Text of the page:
Budgeting

Living Well on Less: The Middle Class Pinch

The families we profile are making progress toward their financial goals, but only because they are also making sacrifices.

When I was growing up, being middle class represented economic and social mobility. It meant you had the income to buy a nice home in the suburbs with a couple of cars in the garage, to send your kids to college and to quit working at age 65 knowing you'd have a secure and comfortable retirement.

In Middle Class Families Making It Work, we report that what once was a growing economic force in the U.S. has been losing steam. As senior editor Eileen Ambrose writes, the middle class has been shrinking since the early '70s, according to the Pew Research Center's frequently cited definition of middle-class income. At the start of that decade, just over 60% of adults lived in middle-class households; now it's about 50%. (A family of three is considered middle class with an income of $46,218 to $138,656, depending on location, according to Pew.)

To see how the middle class is faring in 2018, Eileen profiles middle-income families in different stages of their lives and in different areas of the country. The families share common themes: They are making progress toward their financial goals, but only because they are also making sacrifices—putting off college savings or delaying retirement or, in the case of one family, choosing not to buy health insurance. They also drive older cars and rarely treat themselves to pricey restaurant meals or expensive vacations.

New challenges. The flip side of a shrinking middle class is that more people are now on either side of the middle. Back in 1971, 25% fell into the lower-income group and 14% fell into the upper-income tier. The most recent data show that 29% of U.S. adults are in the low-income group and 21% are considered upper income.

You can argue that seeing more people rise into the upper-income tier is a positive trend, but it has exacerbated income disparity—most pundits call it income inequality—in recent years. After the Great Recession, when the economy started to recover and employment picked up, hundreds of thousands of workers—in particular older men—couldn't find jobs that matched their skills. One shocking statistic from the Census Bureau: In 1973, the inflation-adjusted median income of men working full-time was $54,030. In 2016, it had fallen to $51,640.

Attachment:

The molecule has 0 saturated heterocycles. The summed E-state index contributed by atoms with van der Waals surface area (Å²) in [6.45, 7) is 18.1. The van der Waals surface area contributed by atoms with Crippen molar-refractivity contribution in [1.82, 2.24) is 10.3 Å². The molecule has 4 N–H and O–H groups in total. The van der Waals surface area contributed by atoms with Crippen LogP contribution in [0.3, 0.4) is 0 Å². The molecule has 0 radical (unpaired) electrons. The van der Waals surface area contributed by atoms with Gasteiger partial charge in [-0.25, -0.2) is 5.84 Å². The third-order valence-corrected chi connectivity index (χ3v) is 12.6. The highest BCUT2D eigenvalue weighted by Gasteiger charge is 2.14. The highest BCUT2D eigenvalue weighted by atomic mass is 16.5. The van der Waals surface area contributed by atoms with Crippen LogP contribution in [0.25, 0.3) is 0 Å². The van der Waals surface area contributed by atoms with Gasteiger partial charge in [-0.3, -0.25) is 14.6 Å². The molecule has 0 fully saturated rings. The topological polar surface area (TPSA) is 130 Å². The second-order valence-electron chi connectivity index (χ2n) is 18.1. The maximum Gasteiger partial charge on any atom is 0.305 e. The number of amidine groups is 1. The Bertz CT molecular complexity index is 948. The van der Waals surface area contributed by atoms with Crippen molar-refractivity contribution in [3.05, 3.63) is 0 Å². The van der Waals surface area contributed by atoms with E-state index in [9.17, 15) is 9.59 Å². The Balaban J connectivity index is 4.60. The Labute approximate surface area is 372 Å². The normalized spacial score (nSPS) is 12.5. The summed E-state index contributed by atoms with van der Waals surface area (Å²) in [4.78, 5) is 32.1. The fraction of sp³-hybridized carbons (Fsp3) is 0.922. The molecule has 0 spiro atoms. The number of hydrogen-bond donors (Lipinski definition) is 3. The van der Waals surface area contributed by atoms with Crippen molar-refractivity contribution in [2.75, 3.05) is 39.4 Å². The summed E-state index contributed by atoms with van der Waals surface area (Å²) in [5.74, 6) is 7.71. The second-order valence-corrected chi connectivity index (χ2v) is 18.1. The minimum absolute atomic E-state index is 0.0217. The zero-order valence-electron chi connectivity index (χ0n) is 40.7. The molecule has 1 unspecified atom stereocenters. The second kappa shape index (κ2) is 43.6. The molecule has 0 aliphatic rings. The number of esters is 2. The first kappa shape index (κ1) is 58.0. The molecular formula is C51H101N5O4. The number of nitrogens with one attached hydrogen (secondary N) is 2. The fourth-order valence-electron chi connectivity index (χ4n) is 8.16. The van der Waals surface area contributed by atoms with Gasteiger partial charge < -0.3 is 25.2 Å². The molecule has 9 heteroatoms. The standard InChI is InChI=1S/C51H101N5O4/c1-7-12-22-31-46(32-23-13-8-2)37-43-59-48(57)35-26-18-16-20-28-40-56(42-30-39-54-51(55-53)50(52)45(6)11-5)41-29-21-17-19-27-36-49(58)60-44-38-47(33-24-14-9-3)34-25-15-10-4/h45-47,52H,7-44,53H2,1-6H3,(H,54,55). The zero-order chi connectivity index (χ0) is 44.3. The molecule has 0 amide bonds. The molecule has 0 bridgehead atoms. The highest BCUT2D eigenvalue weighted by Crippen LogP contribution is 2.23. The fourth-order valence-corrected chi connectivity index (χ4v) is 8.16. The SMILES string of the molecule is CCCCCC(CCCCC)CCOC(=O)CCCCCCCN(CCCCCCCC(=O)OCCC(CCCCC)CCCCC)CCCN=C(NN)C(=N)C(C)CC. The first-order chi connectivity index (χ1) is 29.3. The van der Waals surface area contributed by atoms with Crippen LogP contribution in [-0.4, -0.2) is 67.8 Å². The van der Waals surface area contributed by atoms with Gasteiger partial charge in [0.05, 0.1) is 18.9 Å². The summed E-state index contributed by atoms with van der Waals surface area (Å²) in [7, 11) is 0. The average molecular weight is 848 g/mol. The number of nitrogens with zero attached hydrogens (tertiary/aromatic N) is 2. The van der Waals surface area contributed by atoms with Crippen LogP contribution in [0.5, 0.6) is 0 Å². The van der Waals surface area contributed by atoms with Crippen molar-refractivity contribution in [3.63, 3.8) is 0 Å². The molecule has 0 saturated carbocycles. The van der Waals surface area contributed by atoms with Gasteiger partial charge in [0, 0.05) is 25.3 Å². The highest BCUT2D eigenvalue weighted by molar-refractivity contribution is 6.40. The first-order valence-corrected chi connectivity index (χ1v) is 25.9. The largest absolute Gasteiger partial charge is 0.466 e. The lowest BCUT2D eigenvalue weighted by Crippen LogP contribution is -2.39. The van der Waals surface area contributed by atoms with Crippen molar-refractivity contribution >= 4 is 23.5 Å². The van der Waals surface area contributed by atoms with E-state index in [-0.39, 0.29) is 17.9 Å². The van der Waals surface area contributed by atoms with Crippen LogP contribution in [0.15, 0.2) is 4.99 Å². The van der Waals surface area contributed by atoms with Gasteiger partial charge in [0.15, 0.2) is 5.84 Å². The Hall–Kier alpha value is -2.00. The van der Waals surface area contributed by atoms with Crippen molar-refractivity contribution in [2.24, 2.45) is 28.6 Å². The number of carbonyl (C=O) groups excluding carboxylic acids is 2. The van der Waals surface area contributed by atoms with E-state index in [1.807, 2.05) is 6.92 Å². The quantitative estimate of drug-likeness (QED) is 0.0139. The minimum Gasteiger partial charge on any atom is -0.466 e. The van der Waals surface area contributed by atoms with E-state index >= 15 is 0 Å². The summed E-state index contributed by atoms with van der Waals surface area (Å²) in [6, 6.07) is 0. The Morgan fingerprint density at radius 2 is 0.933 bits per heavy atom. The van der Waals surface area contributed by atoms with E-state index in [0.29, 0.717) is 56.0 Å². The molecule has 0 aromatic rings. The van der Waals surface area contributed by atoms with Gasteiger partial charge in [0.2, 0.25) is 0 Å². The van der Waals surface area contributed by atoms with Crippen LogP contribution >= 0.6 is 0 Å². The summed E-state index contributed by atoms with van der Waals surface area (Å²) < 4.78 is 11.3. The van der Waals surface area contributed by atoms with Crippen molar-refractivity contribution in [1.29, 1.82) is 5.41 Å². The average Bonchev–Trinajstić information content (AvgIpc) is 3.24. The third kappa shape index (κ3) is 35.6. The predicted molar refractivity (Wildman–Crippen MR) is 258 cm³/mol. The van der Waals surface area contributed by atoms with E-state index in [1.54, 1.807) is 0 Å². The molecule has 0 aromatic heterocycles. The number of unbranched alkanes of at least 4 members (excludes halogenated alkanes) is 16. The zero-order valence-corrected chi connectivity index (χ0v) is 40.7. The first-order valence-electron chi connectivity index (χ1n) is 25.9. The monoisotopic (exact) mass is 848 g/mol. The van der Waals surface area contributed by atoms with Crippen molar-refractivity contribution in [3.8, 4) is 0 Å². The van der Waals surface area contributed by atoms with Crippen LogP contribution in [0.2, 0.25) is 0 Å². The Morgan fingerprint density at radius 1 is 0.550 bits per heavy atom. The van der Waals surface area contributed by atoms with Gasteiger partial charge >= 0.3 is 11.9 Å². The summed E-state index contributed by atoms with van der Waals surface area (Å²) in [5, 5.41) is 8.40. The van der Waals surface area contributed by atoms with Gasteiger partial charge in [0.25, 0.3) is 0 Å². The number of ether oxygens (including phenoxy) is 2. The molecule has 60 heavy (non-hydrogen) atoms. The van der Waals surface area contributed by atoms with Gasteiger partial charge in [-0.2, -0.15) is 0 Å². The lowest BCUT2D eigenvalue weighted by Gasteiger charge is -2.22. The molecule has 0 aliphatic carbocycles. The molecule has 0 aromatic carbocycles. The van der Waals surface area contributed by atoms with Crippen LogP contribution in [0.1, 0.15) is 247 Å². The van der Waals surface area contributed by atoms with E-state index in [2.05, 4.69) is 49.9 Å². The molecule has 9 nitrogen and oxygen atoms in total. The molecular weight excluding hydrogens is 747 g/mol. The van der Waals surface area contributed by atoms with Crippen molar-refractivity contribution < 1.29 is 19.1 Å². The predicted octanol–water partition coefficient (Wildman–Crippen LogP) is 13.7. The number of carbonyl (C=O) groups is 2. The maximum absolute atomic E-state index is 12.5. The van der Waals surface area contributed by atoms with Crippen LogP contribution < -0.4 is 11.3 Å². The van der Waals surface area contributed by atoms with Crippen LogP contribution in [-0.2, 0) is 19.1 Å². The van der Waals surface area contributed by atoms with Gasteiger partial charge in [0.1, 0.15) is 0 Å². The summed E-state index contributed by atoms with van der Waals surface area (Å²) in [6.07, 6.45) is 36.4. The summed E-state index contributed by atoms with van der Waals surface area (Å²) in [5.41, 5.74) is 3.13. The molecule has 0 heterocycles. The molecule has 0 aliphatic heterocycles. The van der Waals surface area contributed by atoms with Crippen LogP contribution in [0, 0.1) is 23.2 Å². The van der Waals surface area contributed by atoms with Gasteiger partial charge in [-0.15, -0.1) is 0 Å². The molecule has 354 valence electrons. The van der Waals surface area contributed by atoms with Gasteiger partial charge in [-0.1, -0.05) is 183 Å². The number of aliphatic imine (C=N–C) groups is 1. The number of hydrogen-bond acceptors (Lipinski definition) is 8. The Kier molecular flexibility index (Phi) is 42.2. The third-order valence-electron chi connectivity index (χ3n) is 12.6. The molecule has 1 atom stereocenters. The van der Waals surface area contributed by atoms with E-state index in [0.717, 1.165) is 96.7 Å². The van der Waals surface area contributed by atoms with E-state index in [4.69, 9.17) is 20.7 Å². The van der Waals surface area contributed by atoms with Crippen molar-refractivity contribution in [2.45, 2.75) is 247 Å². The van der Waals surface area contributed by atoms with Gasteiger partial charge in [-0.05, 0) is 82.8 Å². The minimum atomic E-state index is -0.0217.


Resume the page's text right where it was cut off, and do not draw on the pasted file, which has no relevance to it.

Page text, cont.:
Globalization and automation have taken a toll on manufacturing jobs, and the most-desirable jobs created in the past decade have been for workers with post-secondary-education degrees. Plus, stock market gains have disproportionately benefited upper incomers. Other factors weighing on the middle class include wage stagnation, rising health care premiums and skyrocketing college costs, which have led to stultifying levels of student loan debt. Even the new tax cuts for middle incomers are temporary.

Income inequality has led to a "haves and have-nots" mentality—a feeling that the spoils are going to wealthier Americans, a feeling that we're not all in this together, striving for common goals. And that has helped reshape the political landscape.

I know many of you have financial challenges similar to the ones the families we profile in our story are facing. A number of you have shared your stories with me, and I see a common, inspiring theme: You followed our advice and achieved your version of the American dream. Whether you fall above or below an arbitrary income cutoff, we hope you continue to benefit from our mission to help you achieve long-term financial security.

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